Trucker Caused Fatal Crash After 36 Hours On Road
Federal law limits truckers to 11 hour shifts
A truck driver who had been on the road for 36 hours killed an Illinois tollbooth worker and critically injured a state trooper Monday after the truck slammed into three emergency vehicles near Aurora, Ill.
Prosecutors alleged that a lack of federal oversight and an unscrupulous trucking company with a poor record of adherence to regulations may have allowed Renato Velasquez to falsify logbooks and drive much longer than the federal limits allow, The Chicago Tribune reported. Federal law prohibits commercial drivers from operating vehicles when their ability or alertness is impaired by fatigue or illness, and they cannot drive for more than 11 hours without a mandatory 10-hour break.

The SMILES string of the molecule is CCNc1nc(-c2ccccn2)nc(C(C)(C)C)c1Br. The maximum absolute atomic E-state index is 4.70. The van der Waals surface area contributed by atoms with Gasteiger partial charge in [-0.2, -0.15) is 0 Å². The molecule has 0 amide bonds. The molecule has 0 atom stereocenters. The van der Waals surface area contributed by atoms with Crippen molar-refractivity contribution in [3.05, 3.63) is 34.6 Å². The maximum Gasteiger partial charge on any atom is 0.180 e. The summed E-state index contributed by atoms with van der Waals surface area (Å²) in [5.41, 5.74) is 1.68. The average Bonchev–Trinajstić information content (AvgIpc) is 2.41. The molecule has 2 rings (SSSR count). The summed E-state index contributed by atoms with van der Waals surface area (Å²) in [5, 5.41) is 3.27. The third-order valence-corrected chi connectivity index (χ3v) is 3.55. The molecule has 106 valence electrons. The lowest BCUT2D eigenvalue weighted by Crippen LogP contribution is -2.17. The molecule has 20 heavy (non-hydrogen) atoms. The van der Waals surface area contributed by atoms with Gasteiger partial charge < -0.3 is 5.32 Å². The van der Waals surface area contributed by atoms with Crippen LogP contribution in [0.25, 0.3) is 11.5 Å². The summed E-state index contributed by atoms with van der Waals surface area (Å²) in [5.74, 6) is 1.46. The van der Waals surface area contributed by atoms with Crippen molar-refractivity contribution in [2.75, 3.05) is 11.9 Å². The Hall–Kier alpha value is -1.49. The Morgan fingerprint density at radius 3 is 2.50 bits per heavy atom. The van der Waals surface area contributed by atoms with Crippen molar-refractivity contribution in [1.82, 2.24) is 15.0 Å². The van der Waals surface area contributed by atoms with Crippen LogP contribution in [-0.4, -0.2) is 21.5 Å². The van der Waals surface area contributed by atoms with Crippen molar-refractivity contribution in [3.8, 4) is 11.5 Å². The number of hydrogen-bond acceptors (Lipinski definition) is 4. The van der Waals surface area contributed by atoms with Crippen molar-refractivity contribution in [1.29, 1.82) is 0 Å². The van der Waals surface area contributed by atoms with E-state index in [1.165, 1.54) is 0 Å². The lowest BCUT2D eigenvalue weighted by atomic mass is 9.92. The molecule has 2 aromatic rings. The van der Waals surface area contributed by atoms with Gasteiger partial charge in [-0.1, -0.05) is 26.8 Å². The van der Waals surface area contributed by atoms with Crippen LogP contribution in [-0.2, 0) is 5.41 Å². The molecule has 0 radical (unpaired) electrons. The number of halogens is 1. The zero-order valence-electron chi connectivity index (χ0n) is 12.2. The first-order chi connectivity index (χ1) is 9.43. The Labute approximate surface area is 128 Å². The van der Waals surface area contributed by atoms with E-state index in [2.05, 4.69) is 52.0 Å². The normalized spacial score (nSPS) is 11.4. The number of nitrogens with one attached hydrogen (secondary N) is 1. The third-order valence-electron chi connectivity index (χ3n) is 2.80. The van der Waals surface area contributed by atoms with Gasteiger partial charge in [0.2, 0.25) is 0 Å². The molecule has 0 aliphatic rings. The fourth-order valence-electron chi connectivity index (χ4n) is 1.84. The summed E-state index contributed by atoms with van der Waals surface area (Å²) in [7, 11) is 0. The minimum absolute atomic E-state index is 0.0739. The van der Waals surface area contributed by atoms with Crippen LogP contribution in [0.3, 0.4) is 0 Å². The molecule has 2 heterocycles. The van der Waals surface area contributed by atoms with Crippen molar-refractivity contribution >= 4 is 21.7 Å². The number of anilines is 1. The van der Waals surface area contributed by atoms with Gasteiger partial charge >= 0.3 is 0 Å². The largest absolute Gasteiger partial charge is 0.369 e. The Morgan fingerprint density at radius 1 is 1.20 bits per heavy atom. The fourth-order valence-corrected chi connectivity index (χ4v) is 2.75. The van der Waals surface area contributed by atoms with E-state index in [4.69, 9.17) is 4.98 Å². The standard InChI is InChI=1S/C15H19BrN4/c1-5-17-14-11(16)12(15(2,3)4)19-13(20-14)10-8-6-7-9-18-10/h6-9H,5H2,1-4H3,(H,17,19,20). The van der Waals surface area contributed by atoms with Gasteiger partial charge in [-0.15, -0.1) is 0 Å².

This isn't the first time Velasquez has faced federal charges. In 2001, Velasquez served time on a federal drug charge, according to ABC 7. He was still able to get a commercial license however, since the Secretary of State cannot deny a commercial driver's license unless the crimes include a commercial vehicle. There were no drugs or alcohol in Velasquez's system at the time of Monday's crash.
Recently, federal officials began stepping up regulation enforcement in the trucking industry. In a whistleblower case earlier this month, a trucking company was ordered in Federal court to stop retaliating against drivers who adhered to OSHA standards and refused to drive when they were too sick or tired to make their runs.
- Biggest automotive sales disappointments
- Fastest-depreciating cars in the United States
- Find and compare 2017 Models